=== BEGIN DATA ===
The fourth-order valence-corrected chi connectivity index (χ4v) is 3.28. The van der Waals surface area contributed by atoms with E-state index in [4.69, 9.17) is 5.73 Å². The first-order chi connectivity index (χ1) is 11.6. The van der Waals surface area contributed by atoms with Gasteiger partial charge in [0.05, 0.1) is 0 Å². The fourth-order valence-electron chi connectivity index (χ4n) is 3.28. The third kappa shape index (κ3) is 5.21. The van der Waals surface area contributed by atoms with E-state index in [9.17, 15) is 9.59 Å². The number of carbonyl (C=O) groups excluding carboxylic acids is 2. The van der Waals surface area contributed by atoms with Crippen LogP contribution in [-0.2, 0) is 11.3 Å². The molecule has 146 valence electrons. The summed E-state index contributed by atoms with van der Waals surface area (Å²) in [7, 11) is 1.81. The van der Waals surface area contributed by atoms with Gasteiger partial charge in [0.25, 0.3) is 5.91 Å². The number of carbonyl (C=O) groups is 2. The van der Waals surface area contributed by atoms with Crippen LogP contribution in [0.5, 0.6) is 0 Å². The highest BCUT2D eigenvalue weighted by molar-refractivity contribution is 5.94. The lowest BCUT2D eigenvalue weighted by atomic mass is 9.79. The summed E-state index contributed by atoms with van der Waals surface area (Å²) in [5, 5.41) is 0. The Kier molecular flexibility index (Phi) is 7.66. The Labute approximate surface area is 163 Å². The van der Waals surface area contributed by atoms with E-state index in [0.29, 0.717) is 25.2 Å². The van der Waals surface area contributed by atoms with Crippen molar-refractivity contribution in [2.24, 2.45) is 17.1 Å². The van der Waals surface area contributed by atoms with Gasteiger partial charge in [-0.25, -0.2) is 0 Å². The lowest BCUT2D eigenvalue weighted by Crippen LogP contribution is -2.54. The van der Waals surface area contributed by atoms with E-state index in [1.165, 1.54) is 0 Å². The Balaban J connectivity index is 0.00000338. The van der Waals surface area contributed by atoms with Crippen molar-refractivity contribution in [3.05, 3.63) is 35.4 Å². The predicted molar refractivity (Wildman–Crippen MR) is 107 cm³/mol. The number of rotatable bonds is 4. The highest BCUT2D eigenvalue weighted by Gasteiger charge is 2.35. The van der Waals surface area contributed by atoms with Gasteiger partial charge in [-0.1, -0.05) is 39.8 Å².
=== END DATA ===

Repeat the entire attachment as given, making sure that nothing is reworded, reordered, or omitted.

The fourth-order valence-corrected chi connectivity index (χ4v) is 3.28. The van der Waals surface area contributed by atoms with E-state index in [4.69, 9.17) is 5.73 Å². The first-order chi connectivity index (χ1) is 11.6. The van der Waals surface area contributed by atoms with Gasteiger partial charge in [0.05, 0.1) is 0 Å². The fourth-order valence-electron chi connectivity index (χ4n) is 3.28. The third kappa shape index (κ3) is 5.21. The van der Waals surface area contributed by atoms with E-state index in [9.17, 15) is 9.59 Å². The number of carbonyl (C=O) groups excluding carboxylic acids is 2. The van der Waals surface area contributed by atoms with Crippen LogP contribution in [-0.2, 0) is 11.3 Å². The molecule has 146 valence electrons. The summed E-state index contributed by atoms with van der Waals surface area (Å²) in [7, 11) is 1.81. The van der Waals surface area contributed by atoms with Gasteiger partial charge in [0.25, 0.3) is 5.91 Å². The number of carbonyl (C=O) groups is 2. The van der Waals surface area contributed by atoms with Crippen LogP contribution in [0.5, 0.6) is 0 Å². The highest BCUT2D eigenvalue weighted by molar-refractivity contribution is 5.94. The lowest BCUT2D eigenvalue weighted by atomic mass is 9.79. The summed E-state index contributed by atoms with van der Waals surface area (Å²) in [5, 5.41) is 0. The Kier molecular flexibility index (Phi) is 7.66. The Labute approximate surface area is 163 Å². The van der Waals surface area contributed by atoms with E-state index in [0.29, 0.717) is 25.2 Å². The van der Waals surface area contributed by atoms with Crippen molar-refractivity contribution in [2.24, 2.45) is 17.1 Å². The van der Waals surface area contributed by atoms with Gasteiger partial charge in [-0.25, -0.2) is 0 Å². The lowest BCUT2D eigenvalue weighted by Crippen LogP contribution is -2.54. The van der Waals surface area contributed by atoms with E-state index in [1.165, 1.54) is 0 Å². The Balaban J connectivity index is 0.00000338. The van der Waals surface area contributed by atoms with Crippen molar-refractivity contribution in [3.05, 3.63) is 35.4 Å². The predicted molar refractivity (Wildman–Crippen MR) is 107 cm³/mol. The number of rotatable bonds is 4. The highest BCUT2D eigenvalue weighted by Gasteiger charge is 2.35. The van der Waals surface area contributed by atoms with Gasteiger partial charge in [-0.1, -0.05) is 39.8 Å².